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Call for Papers: The Workshop on Pragmatic Markers in Asian Languages (April 30, 2010)



 

Dear Sir or Madam,

The Workshop on Pragmatic Markers in Asian Languages is a
pre-Conference workshop of the 4th Conference on Language, Discourse
and Cognition (CLDC 2010). Abstract submissions are currently being
accepted for this workshop. We would appreciate your kind assistance
in forwarding the call-for-paper information below to any individuals
or other departments or research institutes that may be interested in
this information.

Thank you!

Sincerely,
The CLDC 2010 Organizing Committee
cldc2010 at ntu dot edu dot tw

CLDC2010 &

its pre-conference workshop

http://homepage.ntu.edu.tw/~cldc2010/index.html

 

CALL FOR PAPERS NOW!  

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Workshop on Pragmatic Markers in Asian Languages
http://homepage.ntu.edu.tw/~cldc2010/workshop.htm

April 30, 2010
National Taiwan University
A pre-conference workshop of The 4th Conference on Language, Discourse and Cognition (CLDC 2010)

Call for Papers
Call Deadline: February 15, 2010

Workshop Discussants
Elizabeth Traugott (Stanford University)
Yoshihiko Ikegami (University of Tokyo; Showa Women’s University)
Chinfa Lien (National Tsing Hua University)

There has been much work on pragmatic markers over the years, not only in Indo-European languages, but also in a number of Asian languages, in particular Japanese (e.g. Fujii 2000; Matsui 2000; Suzuki 2000; Onodera 2002). However, more work needs to be done to include a wider range of languages spoken within the Asian continent and the islands of the Pacific and Indian Oceans. Previous works have often focused on sentence final particles and sentence-initial discourse markers (e.g. Wu 2003), yet languages have various other pragmatic marking strategies as well (e.g. Englebretson 2003, 2007), including the use of stand-alone nominalization constructions to express mirativity or speaker surprise and unexpectedness (e.g. DeLancey 1997; Noonan 1997; Grunow-Harsta, in press; Kaufman, in press). More work need to be done to identify under-reported strategies by which languages convey speaker stance such as mood, attitude, and perspective. Some recent works have focused on evidentials, particularly in Tibeto-Burman languages (see the special issue on evidentiality guest-edited by Alexandra Y. Aikhenvald in Linguistics of the Tibeto-Burman Area, volume 30, issue 2). A number of recent works have further focused on finer calibrations of stance that have evolved from inherent distinctions within the deictic system of individual languages (e.g. Abui; see Kratochvil, in press); more work is needed to identify how robust such calibrated systems might be. Many more interesting questions remain to be investigated. To this end, we invite abstracts on original topics dealing with pragmatic markers in any Asian language. Possible topics include but are not restricted to:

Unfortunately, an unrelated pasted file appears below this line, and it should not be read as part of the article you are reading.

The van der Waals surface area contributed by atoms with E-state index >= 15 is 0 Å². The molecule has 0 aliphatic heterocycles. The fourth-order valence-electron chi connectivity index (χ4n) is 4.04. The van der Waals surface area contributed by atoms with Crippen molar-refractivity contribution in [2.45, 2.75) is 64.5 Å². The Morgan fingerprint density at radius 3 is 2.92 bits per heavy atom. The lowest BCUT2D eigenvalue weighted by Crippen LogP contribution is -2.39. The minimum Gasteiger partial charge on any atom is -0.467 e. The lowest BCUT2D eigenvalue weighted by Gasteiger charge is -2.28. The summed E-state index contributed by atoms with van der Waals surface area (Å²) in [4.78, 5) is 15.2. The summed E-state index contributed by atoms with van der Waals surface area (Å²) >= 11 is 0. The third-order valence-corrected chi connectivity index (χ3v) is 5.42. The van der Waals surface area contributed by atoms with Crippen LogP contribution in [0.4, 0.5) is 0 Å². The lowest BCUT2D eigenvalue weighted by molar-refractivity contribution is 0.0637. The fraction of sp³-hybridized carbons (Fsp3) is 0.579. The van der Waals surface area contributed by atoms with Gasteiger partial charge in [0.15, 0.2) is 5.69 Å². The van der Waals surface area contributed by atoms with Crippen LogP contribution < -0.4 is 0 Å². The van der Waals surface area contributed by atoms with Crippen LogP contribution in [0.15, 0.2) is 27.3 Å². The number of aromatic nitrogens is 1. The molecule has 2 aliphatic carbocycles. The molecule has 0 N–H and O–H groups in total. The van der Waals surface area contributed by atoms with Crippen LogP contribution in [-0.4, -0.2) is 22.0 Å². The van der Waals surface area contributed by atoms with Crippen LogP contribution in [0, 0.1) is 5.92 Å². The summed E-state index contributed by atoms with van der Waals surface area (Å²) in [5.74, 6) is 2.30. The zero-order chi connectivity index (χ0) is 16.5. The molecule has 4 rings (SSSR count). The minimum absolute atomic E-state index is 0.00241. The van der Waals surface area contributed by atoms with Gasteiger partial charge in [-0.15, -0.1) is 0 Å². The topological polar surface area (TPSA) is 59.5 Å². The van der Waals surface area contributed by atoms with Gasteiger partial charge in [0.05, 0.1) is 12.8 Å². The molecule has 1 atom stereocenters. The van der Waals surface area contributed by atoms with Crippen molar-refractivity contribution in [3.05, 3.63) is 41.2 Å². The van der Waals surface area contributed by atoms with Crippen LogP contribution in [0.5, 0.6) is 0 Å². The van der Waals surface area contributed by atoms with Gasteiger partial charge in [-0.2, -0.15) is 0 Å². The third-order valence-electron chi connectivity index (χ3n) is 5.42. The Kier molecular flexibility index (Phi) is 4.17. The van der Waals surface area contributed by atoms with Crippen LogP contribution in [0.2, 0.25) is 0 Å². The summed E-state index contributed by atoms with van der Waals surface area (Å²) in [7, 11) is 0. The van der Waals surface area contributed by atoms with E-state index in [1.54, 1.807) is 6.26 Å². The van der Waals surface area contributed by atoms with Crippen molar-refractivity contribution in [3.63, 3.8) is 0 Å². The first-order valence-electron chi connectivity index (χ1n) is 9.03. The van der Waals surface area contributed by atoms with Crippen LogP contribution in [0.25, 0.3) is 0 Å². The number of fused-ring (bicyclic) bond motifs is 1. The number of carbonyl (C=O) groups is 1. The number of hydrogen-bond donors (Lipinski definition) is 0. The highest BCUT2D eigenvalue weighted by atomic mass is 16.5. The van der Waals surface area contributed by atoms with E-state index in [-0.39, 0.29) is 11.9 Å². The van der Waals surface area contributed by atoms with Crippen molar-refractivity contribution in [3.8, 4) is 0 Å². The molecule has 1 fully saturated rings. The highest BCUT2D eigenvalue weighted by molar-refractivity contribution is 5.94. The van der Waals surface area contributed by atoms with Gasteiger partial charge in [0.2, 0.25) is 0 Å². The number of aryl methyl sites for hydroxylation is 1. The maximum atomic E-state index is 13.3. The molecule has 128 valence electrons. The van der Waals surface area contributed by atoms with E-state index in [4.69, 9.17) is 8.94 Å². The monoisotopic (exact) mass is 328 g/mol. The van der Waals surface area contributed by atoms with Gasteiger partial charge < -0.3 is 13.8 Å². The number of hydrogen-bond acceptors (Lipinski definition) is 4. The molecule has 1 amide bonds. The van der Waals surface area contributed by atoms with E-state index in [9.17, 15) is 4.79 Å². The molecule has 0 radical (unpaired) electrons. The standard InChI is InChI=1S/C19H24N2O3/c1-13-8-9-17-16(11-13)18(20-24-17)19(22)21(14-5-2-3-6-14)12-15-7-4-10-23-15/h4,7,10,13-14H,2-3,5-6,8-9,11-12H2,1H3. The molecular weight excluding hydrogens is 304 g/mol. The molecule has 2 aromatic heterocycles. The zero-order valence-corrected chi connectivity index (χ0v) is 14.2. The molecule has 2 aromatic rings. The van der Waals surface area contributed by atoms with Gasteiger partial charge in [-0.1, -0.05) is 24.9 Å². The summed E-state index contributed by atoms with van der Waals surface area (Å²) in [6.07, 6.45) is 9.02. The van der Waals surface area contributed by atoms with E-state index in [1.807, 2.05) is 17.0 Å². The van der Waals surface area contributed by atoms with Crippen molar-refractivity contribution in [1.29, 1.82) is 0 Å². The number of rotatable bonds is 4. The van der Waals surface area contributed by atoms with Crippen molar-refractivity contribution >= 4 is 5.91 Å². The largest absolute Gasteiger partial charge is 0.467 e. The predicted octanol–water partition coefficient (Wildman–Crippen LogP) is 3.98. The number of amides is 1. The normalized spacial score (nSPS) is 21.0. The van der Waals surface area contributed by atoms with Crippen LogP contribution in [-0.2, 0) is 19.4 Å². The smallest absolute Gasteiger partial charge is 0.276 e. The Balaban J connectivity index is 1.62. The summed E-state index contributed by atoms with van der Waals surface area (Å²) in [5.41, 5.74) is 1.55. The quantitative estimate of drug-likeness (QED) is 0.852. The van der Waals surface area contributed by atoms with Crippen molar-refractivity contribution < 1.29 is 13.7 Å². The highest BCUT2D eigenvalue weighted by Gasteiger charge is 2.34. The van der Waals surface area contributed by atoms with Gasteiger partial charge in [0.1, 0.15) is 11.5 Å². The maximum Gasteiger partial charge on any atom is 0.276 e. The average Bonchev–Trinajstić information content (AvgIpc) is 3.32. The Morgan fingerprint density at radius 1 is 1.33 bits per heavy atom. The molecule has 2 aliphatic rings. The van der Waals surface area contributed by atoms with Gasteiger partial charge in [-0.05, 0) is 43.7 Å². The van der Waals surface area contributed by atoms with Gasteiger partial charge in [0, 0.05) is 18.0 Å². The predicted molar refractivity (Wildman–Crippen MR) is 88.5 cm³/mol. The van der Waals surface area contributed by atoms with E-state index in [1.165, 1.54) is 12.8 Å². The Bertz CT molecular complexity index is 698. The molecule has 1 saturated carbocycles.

- analyses of epistemic, evidential and attitudinal markers of individual languages
- comparisons of pragmatic markers across different languages
- typology of epistemic/evidential systems within specific language families
- interactional analysis of pragmatic markers in narratives, colloquial conversations, as well as more formal public and workplace discourse
- diachronic development or grammaticalization of pragmatic markers
- anthropological studies of pragmatic markers in less studied languages



--
CLDC 2010
(The 4th Conference on Language, Discourse and Cognition)
Taipei, May 1-2, 2010
http://homepage.ntu.edu.tw/~cldc2010/